updated 10/22/2011 2:16:53 PM ET 2011-10-22T18:16:53

Sometimes hackers aren't as big and bad as they're made out to be. Sometimes they just want to help make the Web a safer place for everyone. That benevolent spirit was on display on a phishing site that was recently hacked to teach gullible Internet users about the dangers of — you guessed it — phishing sites.

Researchers at the security firm GFI Labs found an email used to lure people to a phishing site called "canal-i." The message attempts to scare unsuspecting readers by telling them they have exceeded the storage limit on their inbox, and says, "You will not be able to send or receive new mail until you upgrade your email. Click below link and fill the form to upgrade your account." When clicked, that link directs users to a Web page that asks for their username, email address and password.

For one hacker — he or she has not been identified — this was not just an ordinary phishing scam, but also a chance to teach others. The white-hat hacker — "white hat" refers to hackers who exploit security bugs to improve security —  stripped the phishing page of its malicious content and replaced it with a stern educational message about the perils lurking in the online world.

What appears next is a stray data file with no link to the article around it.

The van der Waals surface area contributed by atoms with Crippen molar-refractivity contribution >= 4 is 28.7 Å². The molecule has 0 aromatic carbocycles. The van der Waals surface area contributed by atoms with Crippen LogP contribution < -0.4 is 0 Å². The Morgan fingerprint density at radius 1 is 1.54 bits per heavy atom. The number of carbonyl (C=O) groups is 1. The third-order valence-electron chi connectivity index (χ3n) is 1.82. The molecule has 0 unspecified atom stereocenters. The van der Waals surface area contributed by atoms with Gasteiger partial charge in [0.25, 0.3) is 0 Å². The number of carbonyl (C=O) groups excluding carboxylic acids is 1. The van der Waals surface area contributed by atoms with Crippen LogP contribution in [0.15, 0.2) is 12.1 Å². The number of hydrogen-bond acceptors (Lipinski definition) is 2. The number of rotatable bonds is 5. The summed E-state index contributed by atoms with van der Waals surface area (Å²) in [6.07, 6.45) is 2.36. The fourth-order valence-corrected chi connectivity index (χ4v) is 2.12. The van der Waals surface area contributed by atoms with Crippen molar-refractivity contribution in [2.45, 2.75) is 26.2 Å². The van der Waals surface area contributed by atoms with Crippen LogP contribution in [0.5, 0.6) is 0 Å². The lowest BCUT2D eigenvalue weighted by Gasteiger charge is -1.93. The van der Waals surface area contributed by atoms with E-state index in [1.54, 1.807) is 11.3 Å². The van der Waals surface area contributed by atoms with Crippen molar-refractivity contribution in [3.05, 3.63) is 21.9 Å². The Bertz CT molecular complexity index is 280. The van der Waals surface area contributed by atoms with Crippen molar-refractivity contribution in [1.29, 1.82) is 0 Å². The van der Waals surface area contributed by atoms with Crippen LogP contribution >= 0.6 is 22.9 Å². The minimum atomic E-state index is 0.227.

"There is no such thing as a central email service update," the website was manipulated to read. "A stupid criminal created this to steal your email account. I have modified it to educate you about online crime. He does not like that but that is too damn bad. You can submit this form to see a helpful video about phishing. Stop letting stupid criminals like this one hijack your account. Have a great day."

The altered phishing page included a "Submit Form" button at the bottom, the same way the original fraudulent page did, except this button redirected users to an instructional video about phishing scams. (The canal-i website currently shows an "under construction" message.)

As a general rule, any unsolicited emails that ask you to download software to fix a problem or restore any kind of service should not be trusted. Emails that appear to come from a bank or financial institution such as the Federal Deposit Insurance Corporation (FDIC) should also be handled with a heavy dose of skepticism; online crooks know that people are likely to fall for scams when they fear their personal finances may be in trouble.

If you suspect such an email is out for your personal details, delete it and contact your bank directly. Running up-to-date anti-virus and anti-malware software on your computer will also help detect phishing sites and malicious emails as threats.

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